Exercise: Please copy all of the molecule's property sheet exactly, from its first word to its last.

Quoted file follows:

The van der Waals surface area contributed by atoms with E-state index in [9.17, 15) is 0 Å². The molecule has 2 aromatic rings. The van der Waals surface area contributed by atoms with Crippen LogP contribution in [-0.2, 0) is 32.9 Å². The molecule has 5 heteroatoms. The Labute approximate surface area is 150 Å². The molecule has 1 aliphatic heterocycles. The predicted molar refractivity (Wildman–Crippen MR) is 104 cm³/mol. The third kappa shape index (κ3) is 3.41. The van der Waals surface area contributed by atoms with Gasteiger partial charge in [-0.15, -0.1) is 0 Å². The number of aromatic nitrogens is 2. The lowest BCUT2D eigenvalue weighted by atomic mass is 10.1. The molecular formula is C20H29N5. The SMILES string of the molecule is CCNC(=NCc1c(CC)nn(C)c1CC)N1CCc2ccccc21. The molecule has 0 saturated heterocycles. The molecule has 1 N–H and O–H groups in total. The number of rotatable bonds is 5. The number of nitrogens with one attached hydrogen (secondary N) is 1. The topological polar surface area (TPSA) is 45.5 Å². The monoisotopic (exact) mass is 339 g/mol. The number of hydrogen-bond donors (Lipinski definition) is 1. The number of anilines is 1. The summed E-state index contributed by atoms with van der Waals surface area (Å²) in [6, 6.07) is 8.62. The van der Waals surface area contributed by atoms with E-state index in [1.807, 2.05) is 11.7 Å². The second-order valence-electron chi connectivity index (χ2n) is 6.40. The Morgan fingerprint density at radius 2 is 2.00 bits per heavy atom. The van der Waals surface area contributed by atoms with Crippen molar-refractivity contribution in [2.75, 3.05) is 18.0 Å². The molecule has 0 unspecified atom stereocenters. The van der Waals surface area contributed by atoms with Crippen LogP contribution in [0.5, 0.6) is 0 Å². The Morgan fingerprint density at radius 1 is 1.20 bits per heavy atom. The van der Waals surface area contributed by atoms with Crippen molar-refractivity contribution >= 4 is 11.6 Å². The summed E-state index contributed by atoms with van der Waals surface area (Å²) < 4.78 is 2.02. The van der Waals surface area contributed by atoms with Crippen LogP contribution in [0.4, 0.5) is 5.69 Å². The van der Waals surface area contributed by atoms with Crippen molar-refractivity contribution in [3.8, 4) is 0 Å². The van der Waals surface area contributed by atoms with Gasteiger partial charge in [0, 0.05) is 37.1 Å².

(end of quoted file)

The van der Waals surface area contributed by atoms with E-state index in [9.17, 15) is 0 Å². The molecule has 2 aromatic rings. The van der Waals surface area contributed by atoms with Crippen LogP contribution in [-0.2, 0) is 32.9 Å². The molecule has 5 heteroatoms. The Labute approximate surface area is 150 Å². The molecule has 1 aliphatic heterocycles. The predicted molar refractivity (Wildman–Crippen MR) is 104 cm³/mol. The third kappa shape index (κ3) is 3.41. The van der Waals surface area contributed by atoms with Gasteiger partial charge in [-0.15, -0.1) is 0 Å². The number of aromatic nitrogens is 2. The lowest BCUT2D eigenvalue weighted by atomic mass is 10.1. The molecular formula is C20H29N5. The SMILES string of the molecule is CCNC(=NCc1c(CC)nn(C)c1CC)N1CCc2ccccc21. The molecule has 0 saturated heterocycles. The molecule has 1 N–H and O–H groups in total. The number of rotatable bonds is 5. The number of nitrogens with one attached hydrogen (secondary N) is 1. The topological polar surface area (TPSA) is 45.5 Å². The monoisotopic (exact) mass is 339 g/mol. The number of hydrogen-bond donors (Lipinski definition) is 1. The number of anilines is 1. The summed E-state index contributed by atoms with van der Waals surface area (Å²) in [6, 6.07) is 8.62. The van der Waals surface area contributed by atoms with E-state index in [1.807, 2.05) is 11.7 Å². The second-order valence-electron chi connectivity index (χ2n) is 6.40. The Morgan fingerprint density at radius 2 is 2.00 bits per heavy atom. The van der Waals surface area contributed by atoms with Crippen molar-refractivity contribution in [2.75, 3.05) is 18.0 Å². The molecule has 0 unspecified atom stereocenters. The van der Waals surface area contributed by atoms with Crippen LogP contribution in [0.5, 0.6) is 0 Å². The Morgan fingerprint density at radius 1 is 1.20 bits per heavy atom. The van der Waals surface area contributed by atoms with Crippen molar-refractivity contribution >= 4 is 11.6 Å². The summed E-state index contributed by atoms with van der Waals surface area (Å²) < 4.78 is 2.02. The van der Waals surface area contributed by atoms with Crippen LogP contribution in [0.4, 0.5) is 5.69 Å². The van der Waals surface area contributed by atoms with Crippen molar-refractivity contribution in [3.8, 4) is 0 Å². The van der Waals surface area contributed by atoms with Gasteiger partial charge in [0, 0.05) is 37.1 Å².